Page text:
On Sept. 12, virtual festival-goers will be able to sing along Rachid Taha’s songs when his former band takes the stage. L’armée mexicaine (“The Mexican Army”) will be paying a tribute to the late rocker. Alongside his faithful musicians will be the visceral voice of the Algerian singer Sofiane Saidi, who comes from Oran, the land of raï beats.
The third French band, called “Collectif Déconfiné”, will play rebellious, social songs in the same style. The festive collective includes members of La Rue Kétanou and Massilia Sound System, two extremely popular bands who have been around for the last 20 or 30 years, joined by members of Mon Côté Punk.
Another very famous Algerian singer passed away this year: Idir, who always championed his Berber culture. The songs that the Montreal band Berbanya (meaning “Berber rhythms’) has been performing over the last decade tell stories of the great Berber people whose territory stretched throughout North Africa, from the Mediterranean Sea to Egypt, and all the way south to the Nile River. They will play the repertoire of the great Idir and songs from their own album.
Tibet meets France meets Scandinavia meets India
In a very different style, but still very much based on an identity search through exile and travel is a band that navigates on less chartered waters. A band that was born following very special musical encounters.
A travelling Tibetan musician and dancer met a French violinist who had explored Northern Europe and they in turn met a percussionist who studied in India and the Middle East. Together, they are Kyab Yul-Sa, which means in Tibetan “Land of Exile”.
The trio got great reviews in Europe for their inspired, soothing compositions. It was to perform a tour in Canada this summer… Well, you know the rest of the story. Luckily, they are offering a show exclusively filmed for Orientalys virtual festival-goers. If you want to see them performing live, it is just a matter of patience: there are good chances they can finally meet the North American public next year – if the coronavirus allows.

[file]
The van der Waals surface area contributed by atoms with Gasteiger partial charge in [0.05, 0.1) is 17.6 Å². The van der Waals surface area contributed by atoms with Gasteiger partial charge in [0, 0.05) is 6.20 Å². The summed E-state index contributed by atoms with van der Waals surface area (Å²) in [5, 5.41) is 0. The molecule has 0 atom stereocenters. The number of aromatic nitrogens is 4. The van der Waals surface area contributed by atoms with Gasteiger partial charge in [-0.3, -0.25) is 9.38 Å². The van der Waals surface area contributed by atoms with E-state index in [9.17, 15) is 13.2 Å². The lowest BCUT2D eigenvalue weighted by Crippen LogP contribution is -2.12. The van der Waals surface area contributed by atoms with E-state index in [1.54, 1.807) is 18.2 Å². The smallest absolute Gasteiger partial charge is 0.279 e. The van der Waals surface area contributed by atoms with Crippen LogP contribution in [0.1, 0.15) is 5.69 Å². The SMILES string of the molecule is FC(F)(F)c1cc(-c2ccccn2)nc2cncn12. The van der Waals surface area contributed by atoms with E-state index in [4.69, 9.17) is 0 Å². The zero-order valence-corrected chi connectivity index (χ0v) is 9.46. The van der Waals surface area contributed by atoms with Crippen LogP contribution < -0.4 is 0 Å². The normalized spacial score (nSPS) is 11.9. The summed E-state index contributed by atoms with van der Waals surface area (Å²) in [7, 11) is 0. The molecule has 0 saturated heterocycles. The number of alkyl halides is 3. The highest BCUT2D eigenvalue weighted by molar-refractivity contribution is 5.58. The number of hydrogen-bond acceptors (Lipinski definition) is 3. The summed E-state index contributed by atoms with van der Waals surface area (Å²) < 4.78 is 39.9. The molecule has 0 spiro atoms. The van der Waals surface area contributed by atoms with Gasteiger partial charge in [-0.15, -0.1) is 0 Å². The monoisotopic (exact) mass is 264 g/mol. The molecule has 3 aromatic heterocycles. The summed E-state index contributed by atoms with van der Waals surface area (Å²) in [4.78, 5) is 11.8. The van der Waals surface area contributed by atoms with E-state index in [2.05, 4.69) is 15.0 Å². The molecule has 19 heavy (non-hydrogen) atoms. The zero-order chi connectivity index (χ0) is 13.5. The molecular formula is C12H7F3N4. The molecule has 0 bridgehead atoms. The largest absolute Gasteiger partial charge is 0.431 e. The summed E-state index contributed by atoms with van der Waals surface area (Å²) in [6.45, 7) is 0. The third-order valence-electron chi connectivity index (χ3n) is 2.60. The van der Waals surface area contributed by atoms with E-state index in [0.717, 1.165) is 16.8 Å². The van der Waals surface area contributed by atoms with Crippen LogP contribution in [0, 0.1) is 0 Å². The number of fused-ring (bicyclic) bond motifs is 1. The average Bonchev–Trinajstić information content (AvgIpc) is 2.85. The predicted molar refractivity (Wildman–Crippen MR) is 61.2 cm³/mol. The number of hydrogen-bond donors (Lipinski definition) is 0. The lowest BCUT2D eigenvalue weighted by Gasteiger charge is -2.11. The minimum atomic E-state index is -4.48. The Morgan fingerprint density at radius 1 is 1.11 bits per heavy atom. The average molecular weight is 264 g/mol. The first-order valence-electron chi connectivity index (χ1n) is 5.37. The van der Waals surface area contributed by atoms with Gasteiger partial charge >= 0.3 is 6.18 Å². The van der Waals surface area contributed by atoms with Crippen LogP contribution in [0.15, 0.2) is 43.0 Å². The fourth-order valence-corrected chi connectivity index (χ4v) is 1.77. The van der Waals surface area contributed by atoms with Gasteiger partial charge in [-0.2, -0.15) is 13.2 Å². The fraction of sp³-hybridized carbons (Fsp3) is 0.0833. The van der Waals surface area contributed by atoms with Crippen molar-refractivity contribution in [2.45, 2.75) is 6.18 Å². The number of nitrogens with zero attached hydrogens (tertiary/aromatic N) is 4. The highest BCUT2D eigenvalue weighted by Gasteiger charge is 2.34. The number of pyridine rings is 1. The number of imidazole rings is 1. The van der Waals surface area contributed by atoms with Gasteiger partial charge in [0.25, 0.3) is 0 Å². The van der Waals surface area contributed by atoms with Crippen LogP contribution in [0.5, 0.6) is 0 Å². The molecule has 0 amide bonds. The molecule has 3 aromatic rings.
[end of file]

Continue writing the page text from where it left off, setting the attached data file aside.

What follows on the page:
In the same lines of more quiet, Asian music, and at the exact opposite of La Caravane passe, Emily Aouad suggests paying attention to Montreal’s only Japanese chamber music ensemble, Matsu Take (meaning “Pine and Bamboo”).
To enjoy a quiet atmosphere, you might also want to watch a traditional Japanese tea ceremony, or follow the harmonious calligraphy performed by a Maroccan and a Japanese master as two musicians transcend their art with improvisations on an oud (Oriental ancestor to the European lute) and a shamisen (a three-stringed Japanese guitar).
Cooking workshops filmed in the home kitchens of Algerian, Iranian and Syrian Montrealers, and Oriental, Indian or Afhani dance workshops are also available so you can learn how to move your hips to the music.
Read our previous Safe & Sound music columns:
- US and Canadian festivals team up for a month of virtual world music shows
- Montreal’s Mural Estival closes the summer with street art and music
- “Fait Vivir”, a road movie about Canadian music gypsies in Colombia
- Music industry delegates meet online at a new global conference in Toronto
- Brazilian artist Diogo Ramos sings his love for Quebec, diversity and freedom